So, this is what a mother gets from her daughters visit to Amsterdam. I love them! It’s a relief really, I mean Amsterdam! It could have been a very different gift…and I am lead to believe it nearly was! Good call girls, good call.
The above was my Facebook post to my friends, sharing a “mother moment”.
My two youngest daughters and a NZ friend, who now lives in London, spent a long weekend in Amsterdam this August just gone.
Before they flew over there, it was thought that they would go to the Rembrandt and Van Gogh museums; but alas, their small financial budget prohibited the experience.
Clearly, disappointed and obviously concerned that I would be disappointed for them, they bought me a set of Rembrandt coasters.
Still setting up our home and my liking for the appropriate coaster set for the décor of any one given room, I was delighted.
I have not got them all out; I have placed two on the piano for the moments when my youngest son is doing his practice.
I usually function with the obligatory mug of tea in my hand, so it seemed the right place for Rembrandt coasters, should I need to put my mug down while listening. This way time is not lost looking for something to put a hot mug on, saving our vintage piano from more abuse. Knocks and scratches may be forgiven, but a careless ring, never! A capital offence!
Please let me share with you the six prints that the coasters carry and please do let me know of your favourite Rembrandt which may not be numbered here.
Rembrandt was a Baroque artist, here the use of dark tones is to be expected.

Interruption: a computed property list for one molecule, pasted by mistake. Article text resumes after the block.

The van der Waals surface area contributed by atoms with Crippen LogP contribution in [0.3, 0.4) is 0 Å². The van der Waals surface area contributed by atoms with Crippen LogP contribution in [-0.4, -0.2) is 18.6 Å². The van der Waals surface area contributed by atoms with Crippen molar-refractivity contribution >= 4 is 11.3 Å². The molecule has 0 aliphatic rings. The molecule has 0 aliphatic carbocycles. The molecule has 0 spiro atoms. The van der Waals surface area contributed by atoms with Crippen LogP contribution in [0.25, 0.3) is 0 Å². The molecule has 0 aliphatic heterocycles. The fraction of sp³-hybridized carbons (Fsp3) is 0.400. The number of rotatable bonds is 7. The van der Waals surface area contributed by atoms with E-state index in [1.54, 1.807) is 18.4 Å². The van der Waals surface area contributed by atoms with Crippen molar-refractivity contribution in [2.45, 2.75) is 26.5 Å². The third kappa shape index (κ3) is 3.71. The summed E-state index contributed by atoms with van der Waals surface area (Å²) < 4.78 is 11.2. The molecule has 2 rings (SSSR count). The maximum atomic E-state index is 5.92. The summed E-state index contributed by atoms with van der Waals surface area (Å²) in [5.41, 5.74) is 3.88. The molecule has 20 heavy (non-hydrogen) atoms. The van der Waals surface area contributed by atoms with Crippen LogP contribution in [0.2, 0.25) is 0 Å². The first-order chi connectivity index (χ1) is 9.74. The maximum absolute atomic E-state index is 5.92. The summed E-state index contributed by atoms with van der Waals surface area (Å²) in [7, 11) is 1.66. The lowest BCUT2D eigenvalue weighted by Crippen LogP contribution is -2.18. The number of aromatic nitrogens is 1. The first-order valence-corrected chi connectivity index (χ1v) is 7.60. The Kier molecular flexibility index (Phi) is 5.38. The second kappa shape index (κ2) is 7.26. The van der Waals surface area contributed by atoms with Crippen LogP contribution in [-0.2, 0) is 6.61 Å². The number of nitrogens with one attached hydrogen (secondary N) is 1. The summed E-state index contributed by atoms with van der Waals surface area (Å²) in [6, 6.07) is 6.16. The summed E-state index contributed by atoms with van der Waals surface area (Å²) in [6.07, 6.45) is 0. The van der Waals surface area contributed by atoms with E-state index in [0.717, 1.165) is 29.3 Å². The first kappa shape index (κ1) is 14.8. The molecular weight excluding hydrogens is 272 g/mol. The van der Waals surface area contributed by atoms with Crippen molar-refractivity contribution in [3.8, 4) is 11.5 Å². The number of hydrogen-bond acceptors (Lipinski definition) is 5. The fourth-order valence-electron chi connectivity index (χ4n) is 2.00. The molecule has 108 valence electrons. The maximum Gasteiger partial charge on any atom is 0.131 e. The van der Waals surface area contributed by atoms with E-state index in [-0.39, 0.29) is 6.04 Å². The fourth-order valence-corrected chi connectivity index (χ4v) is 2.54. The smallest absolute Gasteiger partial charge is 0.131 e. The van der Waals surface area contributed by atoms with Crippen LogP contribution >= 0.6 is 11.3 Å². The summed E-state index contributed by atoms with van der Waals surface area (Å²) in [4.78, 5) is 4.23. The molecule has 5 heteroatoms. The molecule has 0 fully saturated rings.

The Blinding of Samson 1636-1642, 205X272cm, oil on canvas, Stadel, Frankfurt
This painting depicts a Biblical scene of Samson, having been betrayed by his girlfriend Delilah and given up to his enemies, the Philistines. Here we see him being forced to the ground and his eyes gouged out, thus blinding him. This painting is particularly noted because of Rembrandt’s masterful command of light and shade. That one is not on the piano.
The Anatomy Lesson of Dr Nicolae Tulp 1632, 73.5X55cm, oil on Panel, Mauritshuis museum in The Hague, Netherlands.
Here Dr. Nicolae Tulp is explaining the musculature of the arm to medical professionals. Some of the spectators are various doctors who paid commissions to be included in the painting. A cadaver! Not on my piano!
The Jewish Bride 1665, 121.5X166.5cm, oil on canvas, Rijksmuseum, Amsterdam.
The name of this painting was given in the early 19th century, when an Amsterdam art collector identified the subject as that of a Jewish father conferring a necklace upon his daughter on her wedding day. This interpretation is no longer believed, leaving the couple to keep their anonymity. This one gets a place on the piano.
The Night Watch 1642, 363X438cm, oil on canvas, Rijksmuseum, Amsterdam.
The painting is renowned for three characteristics: its massive size, the effective use of light and shadow, (tenebrism)and the perception of motion in what would have traditionally been a static military portrait. The painting is also full of symbolism eg – The dead chicken represents a defeated adversary. The colour yellow is often associated with victory. A close call, but not for the piano.
The Self Portrait with Two Circles 1665/1669, 114.3X94cm, oil on canvas, Kenwood House, London.
This painting is one of more than 40 self-portraits Rembrandt painted. It shows him at work.
Here, Rembrandt has one hand on his hip in a confrontational manner, persuading the viewer to concede his genius. Oh, we do.
Self Portrait The Prodigal Son in the Tavern 1635, 161X131cm, oil on canvas, Staatliche, Kunstsammlungen, Dresden.
This painting is a portrait of Rembrandt and his wife Saskia. they were sitters for this rather depraved narrative. In Rembrandt’s Protestant world, the theme of the prodigal son was a frequent subject for works of art due to its moral background. I like its cheeriness, so yes, it’s on the piano.
So, with that commentary, I echo my first applaud…good call girls, good call.
And to my reader I’d like you to make comment below about a Baroque painting or artist who fascinates you.